"Ensuring equitable distribution in terms of geography has been a priority, as has the epidemiology of the disease, including which populations are most at risk either because of their age or health status," she said.
Her organization has been advocating that rural hospitals be included, and while they recognize the challenges, they are "very concerned" that some hospitals don't yet have any doses to distribute to their workers."The bottom line is that, first and foremost, all hospitals need to be able to protect and vaccinate their front lines," she said. "We'd like to see doses at every hospital in Texas right now."
The majority of rural hospitals in Texas, which McBeath said total 157 across the state, will have gotten at least some doses either delivered, shipped or allocated by the end of this week.
Some rural facilities, like Otto Kaiser Memorial Hospital in Karnes County, have been approved providers for weeks but haven’t received any doses to distribute yet. Otto Kaiser was approved by state health services on Dec. 18, but has yet to appear on any list for the first four weeks of the vaccine distribution.
The hospital has instead relied on nearby providers to vaccinate its front-line workers while officials wait their turn on a distribution list.
Facilities that were sent the vaccine are not required to share with the have-nots, but the state has encouraged them to do so in order to keep pushing out the vaccine as fast as possible, said Otto Kaiser CEO David Lee.
Lee said they are are luckier than many to have the local H-E-B pharmacy and hospitals in Cuero and Floresville that were willing to help inoculate a few dozen workers at his hospital.
“That’s kind of been their directive. When you run out of 1A (front-line workers), look in the neighboring county, look at closer facilities that might have some more names” of workers who want the shot, Lee said. “So I think that’s what folks are doing. We’re very grateful for that.”
The lack of vaccine doses also prevents the hospital from being able to share with its members of the community who may be eligible. Some 122 people in Karnes County, southeast of San Antonio, have received the first of the required two doses, according to DSHS. That’s in a county of more than 12,500 people over age 16, where 24 people have died and 1,266 cases have been confirmed, including 45 new cases in the last two weeks.
Cuero Regional Hospital helped vaccinate Lee’s front-line workers after another local facility shared its doses with Cuero Regional — a chain of cooperation that rural communities count on as a matter of culture, with or without state directives.
Citizens Medical Center, about 30 miles away in Victoria, received a large allotment of vaccines before Cuero did, and more than a dozen of Cuero’s health care workers were able to travel there to be vaccinated, said Emily Weatherly, a spokesperson for Cuero Regional.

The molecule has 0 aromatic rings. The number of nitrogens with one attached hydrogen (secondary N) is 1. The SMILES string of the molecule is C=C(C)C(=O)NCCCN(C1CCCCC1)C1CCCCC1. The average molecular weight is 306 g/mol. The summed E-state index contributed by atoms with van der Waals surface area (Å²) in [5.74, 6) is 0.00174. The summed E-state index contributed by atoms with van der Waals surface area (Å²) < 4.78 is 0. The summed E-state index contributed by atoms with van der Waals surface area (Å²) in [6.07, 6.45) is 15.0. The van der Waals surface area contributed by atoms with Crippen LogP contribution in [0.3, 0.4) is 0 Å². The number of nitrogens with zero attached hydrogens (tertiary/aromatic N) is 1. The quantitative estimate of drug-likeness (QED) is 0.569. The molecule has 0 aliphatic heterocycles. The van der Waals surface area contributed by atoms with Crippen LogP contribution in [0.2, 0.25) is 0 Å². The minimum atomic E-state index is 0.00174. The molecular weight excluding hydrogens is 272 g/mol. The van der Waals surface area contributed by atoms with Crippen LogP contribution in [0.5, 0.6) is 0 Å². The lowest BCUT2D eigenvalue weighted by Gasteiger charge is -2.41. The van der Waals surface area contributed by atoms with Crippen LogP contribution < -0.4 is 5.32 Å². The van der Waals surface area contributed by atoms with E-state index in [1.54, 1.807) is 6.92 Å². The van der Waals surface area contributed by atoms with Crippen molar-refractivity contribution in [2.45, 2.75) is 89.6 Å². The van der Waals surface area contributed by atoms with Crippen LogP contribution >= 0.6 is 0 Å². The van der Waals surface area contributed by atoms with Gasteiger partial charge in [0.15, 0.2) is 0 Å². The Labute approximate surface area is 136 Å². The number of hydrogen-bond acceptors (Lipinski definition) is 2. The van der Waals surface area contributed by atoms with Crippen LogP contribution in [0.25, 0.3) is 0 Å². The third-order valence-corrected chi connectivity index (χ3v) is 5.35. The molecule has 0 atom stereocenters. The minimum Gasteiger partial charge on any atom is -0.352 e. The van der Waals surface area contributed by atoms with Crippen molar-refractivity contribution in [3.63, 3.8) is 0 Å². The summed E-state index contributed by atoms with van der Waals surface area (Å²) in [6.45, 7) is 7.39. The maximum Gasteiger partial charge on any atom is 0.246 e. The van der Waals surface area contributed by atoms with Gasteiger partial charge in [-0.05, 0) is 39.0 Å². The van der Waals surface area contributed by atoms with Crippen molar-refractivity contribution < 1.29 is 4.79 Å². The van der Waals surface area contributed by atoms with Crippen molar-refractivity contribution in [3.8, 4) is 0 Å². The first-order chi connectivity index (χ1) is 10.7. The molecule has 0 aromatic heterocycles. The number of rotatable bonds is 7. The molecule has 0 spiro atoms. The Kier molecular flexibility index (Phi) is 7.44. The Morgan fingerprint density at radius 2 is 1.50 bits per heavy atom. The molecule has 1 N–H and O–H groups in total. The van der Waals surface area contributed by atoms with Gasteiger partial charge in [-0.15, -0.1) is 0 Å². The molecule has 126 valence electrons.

Then Cuero Regional, which received 200 doses of the Moderna vaccine just before Christmas, administered the vaccine to half a dozen of Lee’s staffers. A hospital in nearby Floresville vaccinated the rest, Lee said.
Weatherly said that although her facility has been able to vaccinate health care workers, the hospital is now “eagerly anticipating” another shipment and has set up an online form where people can sign up for a waiting list.
The facility has been inundated with calls from the public, she said, but everyone is still playing the waiting game for the next round of new doses.
“We are at the mercy of the state,” she said.
Another issue outlined by the hospitals is an array of delays and difficulties in the process to apply and register as a vaccine provider with the state.
The process is no different for the larger or urban hospitals, but it presents a unique challenge to the smaller facilities that don’t have the resources to spend what some executives said could be weeks of follow ups to correct glitches.
In some cases, administrators said their applications were rejected due to technical errors but they were never notified, finding out on their own weeks later that they had to resubmit paperwork.
Some of the problems arose from user error, like missing signatures, but the correction and notification process shouldn’t take weeks in a state where hundreds of people die every day and record numbers of people are hospitalized for COVID, administrators said.
“Suffice it to say that DSHS has made the enrollment process more cumbersome than it needed to be,” Bates said in an email to the Tribune. “The most ridiculous examples were first described to us as an ‘enrollment system error.’ We later found out it was because the hospital was using Internet Explorer instead of Chrome…for real.”
Each time the application is corrected it has to be signed again and then resubmitted, and then is subject to approval and processing times, Bates said.
Lee agreed that the process is rife with opportunities for user error but, more importantly, creates delays for strapped small hospitals trying to wade through the red tape and get their workers and residents vaccinated while also taking care of a surge of COVID-19 patients.
Some application issues in early November delayed Otto Kaiser’s process because “it took the better part of six weeks get it all fixed, in spite of the fact that we were sending frequent emails to check on status and waiting 90 minutes on hold to speak to someone,” Lee said.
“I know that DSHS is slammed and distribution of the vaccine is a huge undertaking,” he said. “But the process and the associated lack of communication is hard to accept, and our health care workers and our community are being delayed access to the vaccine as a result.”